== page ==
Cardoso, Fernando Henrique

Cardoso, Fernando Henrique
born June 18, 1931, Rio de Janeiro, Braz.

President of Brazil (1994–2003).

Born into a wealthy military family, he taught sociology at the University of São Paulo and was a prominent member of the left-wing intellectual opposition when Brazil was under military rule, though he turned more centrist after civilian rule was restored. In 1993 he became finance minister and supervised the creation of the Real Plan, an effective anti-inflation package that helped him gain the presidency in 1994. He has worked for privatization of state-owned companies and increased foreign investment. In 1998 he became the first president in Brazilian history to be reelected. A foreign-exchange crisis in 1999 damaged Brazil's growth prospects. In 2002 Brazilians elected Luiz Silva to the presidency.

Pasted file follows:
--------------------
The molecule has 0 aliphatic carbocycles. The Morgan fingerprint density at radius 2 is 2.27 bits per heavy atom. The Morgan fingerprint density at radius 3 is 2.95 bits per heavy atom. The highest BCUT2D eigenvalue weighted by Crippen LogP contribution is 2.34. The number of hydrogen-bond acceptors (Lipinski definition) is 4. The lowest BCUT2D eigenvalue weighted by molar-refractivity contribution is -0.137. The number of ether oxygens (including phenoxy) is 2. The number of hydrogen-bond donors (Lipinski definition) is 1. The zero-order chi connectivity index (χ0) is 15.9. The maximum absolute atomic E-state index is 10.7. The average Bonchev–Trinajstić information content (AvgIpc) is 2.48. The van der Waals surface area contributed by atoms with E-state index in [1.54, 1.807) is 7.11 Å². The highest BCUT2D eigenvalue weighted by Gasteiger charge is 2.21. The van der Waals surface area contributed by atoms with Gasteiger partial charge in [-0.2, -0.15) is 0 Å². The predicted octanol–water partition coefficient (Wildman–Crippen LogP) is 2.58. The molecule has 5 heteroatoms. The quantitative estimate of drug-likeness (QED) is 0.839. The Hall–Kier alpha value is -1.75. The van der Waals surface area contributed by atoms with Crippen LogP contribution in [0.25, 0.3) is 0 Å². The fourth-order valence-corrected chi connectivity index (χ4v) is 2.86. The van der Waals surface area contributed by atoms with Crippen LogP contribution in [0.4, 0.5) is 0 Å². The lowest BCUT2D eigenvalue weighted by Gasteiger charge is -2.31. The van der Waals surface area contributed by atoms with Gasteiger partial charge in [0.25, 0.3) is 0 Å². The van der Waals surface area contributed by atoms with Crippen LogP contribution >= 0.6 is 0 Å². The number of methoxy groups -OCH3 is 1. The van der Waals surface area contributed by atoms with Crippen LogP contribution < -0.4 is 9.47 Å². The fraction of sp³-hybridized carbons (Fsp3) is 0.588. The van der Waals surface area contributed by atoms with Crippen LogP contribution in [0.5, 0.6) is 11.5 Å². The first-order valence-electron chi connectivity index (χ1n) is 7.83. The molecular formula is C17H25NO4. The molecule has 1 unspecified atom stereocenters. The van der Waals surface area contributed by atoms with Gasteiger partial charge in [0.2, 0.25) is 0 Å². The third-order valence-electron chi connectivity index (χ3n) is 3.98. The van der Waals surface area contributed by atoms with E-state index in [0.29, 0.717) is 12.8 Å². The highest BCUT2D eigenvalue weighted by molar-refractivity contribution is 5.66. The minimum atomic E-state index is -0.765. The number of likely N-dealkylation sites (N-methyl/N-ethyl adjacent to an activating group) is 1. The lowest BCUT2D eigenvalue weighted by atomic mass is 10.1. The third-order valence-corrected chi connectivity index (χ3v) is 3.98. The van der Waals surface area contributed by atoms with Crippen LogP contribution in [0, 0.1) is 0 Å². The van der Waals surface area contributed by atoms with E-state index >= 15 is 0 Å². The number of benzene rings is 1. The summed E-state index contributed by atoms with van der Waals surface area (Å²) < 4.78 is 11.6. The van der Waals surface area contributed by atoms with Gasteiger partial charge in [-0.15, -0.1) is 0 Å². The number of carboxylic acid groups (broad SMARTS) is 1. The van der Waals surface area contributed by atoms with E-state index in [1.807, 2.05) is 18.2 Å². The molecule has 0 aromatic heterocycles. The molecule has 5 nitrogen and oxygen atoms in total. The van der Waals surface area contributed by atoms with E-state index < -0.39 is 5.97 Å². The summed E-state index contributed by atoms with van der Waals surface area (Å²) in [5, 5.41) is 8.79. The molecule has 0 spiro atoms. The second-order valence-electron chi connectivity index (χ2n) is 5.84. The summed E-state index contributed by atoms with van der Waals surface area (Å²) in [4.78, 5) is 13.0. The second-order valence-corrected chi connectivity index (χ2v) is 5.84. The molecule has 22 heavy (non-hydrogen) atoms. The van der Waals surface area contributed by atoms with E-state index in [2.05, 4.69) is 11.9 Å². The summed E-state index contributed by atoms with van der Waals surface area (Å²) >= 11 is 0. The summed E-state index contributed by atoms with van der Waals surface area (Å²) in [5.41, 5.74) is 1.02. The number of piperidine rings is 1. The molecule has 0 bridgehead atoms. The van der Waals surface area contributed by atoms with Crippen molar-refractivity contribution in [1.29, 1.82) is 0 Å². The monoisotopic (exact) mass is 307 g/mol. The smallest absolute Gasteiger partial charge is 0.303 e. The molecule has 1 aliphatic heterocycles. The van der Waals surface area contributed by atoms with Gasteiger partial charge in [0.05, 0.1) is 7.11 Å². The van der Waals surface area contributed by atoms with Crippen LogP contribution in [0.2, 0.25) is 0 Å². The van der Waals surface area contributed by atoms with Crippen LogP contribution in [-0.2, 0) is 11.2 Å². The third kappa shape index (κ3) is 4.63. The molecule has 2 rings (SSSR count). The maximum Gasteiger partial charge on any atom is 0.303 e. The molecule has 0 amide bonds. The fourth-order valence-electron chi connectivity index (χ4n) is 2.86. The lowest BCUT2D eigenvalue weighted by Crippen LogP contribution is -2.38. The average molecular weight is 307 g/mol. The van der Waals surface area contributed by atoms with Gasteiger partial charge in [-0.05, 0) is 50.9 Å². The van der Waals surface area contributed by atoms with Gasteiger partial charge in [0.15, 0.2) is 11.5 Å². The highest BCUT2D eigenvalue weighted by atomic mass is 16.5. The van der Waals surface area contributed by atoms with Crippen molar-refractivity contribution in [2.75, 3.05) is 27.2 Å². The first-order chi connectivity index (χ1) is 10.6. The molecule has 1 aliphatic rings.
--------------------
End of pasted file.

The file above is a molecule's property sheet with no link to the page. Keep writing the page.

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▪ 1995

      Not long after the military took control of the government in Brazil in 1964, a young sociologist was blindfolded, arrested, and interrogated. After being blacklisted from teaching in the state university system he went into exile and continued his academic work, in which he examined the relationship between the less developed, "dependent," nations and the dominant West. He gained a reputation as a brilliant sociologist and became one of the leading lights of Brazil's left-wing intellectual opposition. That he would run for president soon after the reestablishment of civilian rule might not be surprising, but that he would do so with the overwhelming support of the nation's business establishment—and that foreign multinational corporations would beat a path to his door soon after his election—might be. Yet Fernando Cardoso had shown that he was willing to defy expectations.